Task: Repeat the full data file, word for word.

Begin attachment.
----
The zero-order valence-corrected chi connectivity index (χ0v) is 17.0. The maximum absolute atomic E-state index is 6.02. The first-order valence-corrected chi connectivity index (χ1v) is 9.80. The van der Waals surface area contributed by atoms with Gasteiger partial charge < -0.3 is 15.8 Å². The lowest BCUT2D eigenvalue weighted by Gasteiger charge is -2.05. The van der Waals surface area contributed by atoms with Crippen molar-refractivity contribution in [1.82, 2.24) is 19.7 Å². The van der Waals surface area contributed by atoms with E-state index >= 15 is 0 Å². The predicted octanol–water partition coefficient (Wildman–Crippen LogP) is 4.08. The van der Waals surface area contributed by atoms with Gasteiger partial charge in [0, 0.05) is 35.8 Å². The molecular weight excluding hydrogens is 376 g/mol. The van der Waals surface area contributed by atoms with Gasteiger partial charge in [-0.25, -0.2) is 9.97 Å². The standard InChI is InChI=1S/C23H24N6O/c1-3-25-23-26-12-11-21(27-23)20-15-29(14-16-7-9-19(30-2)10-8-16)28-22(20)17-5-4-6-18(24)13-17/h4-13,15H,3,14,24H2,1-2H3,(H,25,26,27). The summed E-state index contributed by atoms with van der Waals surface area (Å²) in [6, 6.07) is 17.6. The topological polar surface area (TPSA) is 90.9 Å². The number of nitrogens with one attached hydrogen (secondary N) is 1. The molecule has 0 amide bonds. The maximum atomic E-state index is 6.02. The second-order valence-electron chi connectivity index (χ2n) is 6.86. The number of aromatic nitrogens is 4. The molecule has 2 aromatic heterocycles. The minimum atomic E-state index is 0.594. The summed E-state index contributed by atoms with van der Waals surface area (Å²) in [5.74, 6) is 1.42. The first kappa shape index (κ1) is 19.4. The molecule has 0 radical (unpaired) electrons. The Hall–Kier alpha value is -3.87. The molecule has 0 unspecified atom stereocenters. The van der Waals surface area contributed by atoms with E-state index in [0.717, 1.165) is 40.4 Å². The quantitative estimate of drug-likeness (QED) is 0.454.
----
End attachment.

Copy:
The zero-order valence-corrected chi connectivity index (χ0v) is 17.0. The maximum absolute atomic E-state index is 6.02. The first-order valence-corrected chi connectivity index (χ1v) is 9.80. The van der Waals surface area contributed by atoms with Gasteiger partial charge < -0.3 is 15.8 Å². The lowest BCUT2D eigenvalue weighted by Gasteiger charge is -2.05. The van der Waals surface area contributed by atoms with Crippen molar-refractivity contribution in [1.82, 2.24) is 19.7 Å². The van der Waals surface area contributed by atoms with E-state index >= 15 is 0 Å². The predicted octanol–water partition coefficient (Wildman–Crippen LogP) is 4.08. The van der Waals surface area contributed by atoms with Gasteiger partial charge in [0, 0.05) is 35.8 Å². The molecular weight excluding hydrogens is 376 g/mol. The van der Waals surface area contributed by atoms with Gasteiger partial charge in [-0.25, -0.2) is 9.97 Å². The standard InChI is InChI=1S/C23H24N6O/c1-3-25-23-26-12-11-21(27-23)20-15-29(14-16-7-9-19(30-2)10-8-16)28-22(20)17-5-4-6-18(24)13-17/h4-13,15H,3,14,24H2,1-2H3,(H,25,26,27). The summed E-state index contributed by atoms with van der Waals surface area (Å²) in [6, 6.07) is 17.6. The topological polar surface area (TPSA) is 90.9 Å². The number of nitrogens with one attached hydrogen (secondary N) is 1. The molecule has 0 amide bonds. The maximum atomic E-state index is 6.02. The second-order valence-electron chi connectivity index (χ2n) is 6.86. The number of aromatic nitrogens is 4. The molecule has 2 aromatic heterocycles. The minimum atomic E-state index is 0.594. The summed E-state index contributed by atoms with van der Waals surface area (Å²) in [5.74, 6) is 1.42. The first kappa shape index (κ1) is 19.4. The molecule has 0 radical (unpaired) electrons. The Hall–Kier alpha value is -3.87. The molecule has 0 unspecified atom stereocenters. The van der Waals surface area contributed by atoms with E-state index in [0.717, 1.165) is 40.4 Å². The quantitative estimate of drug-likeness (QED) is 0.454.